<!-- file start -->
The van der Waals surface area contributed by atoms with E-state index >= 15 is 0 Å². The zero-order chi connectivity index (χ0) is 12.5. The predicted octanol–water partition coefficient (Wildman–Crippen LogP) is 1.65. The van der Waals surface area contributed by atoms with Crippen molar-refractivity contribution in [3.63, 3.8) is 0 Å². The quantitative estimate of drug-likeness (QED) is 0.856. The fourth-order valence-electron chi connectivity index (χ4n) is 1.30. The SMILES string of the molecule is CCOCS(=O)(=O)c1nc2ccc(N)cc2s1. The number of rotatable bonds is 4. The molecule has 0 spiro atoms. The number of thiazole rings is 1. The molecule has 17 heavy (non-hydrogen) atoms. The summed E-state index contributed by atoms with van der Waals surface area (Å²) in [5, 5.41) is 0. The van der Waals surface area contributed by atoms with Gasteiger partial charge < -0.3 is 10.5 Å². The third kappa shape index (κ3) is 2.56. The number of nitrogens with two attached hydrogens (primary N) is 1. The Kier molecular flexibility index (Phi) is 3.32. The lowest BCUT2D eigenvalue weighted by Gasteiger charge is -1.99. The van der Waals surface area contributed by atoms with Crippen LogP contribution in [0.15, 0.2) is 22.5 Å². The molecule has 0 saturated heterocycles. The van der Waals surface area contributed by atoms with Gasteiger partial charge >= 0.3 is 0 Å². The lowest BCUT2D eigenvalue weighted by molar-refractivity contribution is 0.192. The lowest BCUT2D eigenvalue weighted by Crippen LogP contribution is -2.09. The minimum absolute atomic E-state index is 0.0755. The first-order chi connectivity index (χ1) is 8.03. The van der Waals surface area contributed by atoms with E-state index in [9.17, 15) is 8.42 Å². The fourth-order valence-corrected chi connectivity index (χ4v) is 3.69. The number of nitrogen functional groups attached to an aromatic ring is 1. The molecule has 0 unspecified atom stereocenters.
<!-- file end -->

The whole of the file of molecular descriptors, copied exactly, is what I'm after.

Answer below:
The van der Waals surface area contributed by atoms with E-state index >= 15 is 0 Å². The zero-order chi connectivity index (χ0) is 12.5. The predicted octanol–water partition coefficient (Wildman–Crippen LogP) is 1.65. The van der Waals surface area contributed by atoms with Crippen molar-refractivity contribution in [3.63, 3.8) is 0 Å². The quantitative estimate of drug-likeness (QED) is 0.856. The fourth-order valence-electron chi connectivity index (χ4n) is 1.30. The SMILES string of the molecule is CCOCS(=O)(=O)c1nc2ccc(N)cc2s1. The number of rotatable bonds is 4. The molecule has 0 spiro atoms. The number of thiazole rings is 1. The molecule has 17 heavy (non-hydrogen) atoms. The summed E-state index contributed by atoms with van der Waals surface area (Å²) in [5, 5.41) is 0. The van der Waals surface area contributed by atoms with Gasteiger partial charge < -0.3 is 10.5 Å². The third kappa shape index (κ3) is 2.56. The number of nitrogens with two attached hydrogens (primary N) is 1. The Kier molecular flexibility index (Phi) is 3.32. The lowest BCUT2D eigenvalue weighted by Gasteiger charge is -1.99. The van der Waals surface area contributed by atoms with Crippen LogP contribution in [0.15, 0.2) is 22.5 Å². The molecule has 0 saturated heterocycles. The van der Waals surface area contributed by atoms with Gasteiger partial charge >= 0.3 is 0 Å². The lowest BCUT2D eigenvalue weighted by molar-refractivity contribution is 0.192. The lowest BCUT2D eigenvalue weighted by Crippen LogP contribution is -2.09. The minimum absolute atomic E-state index is 0.0755. The first-order chi connectivity index (χ1) is 8.03. The van der Waals surface area contributed by atoms with E-state index in [9.17, 15) is 8.42 Å². The fourth-order valence-corrected chi connectivity index (χ4v) is 3.69. The number of nitrogen functional groups attached to an aromatic ring is 1. The molecule has 0 unspecified atom stereocenters.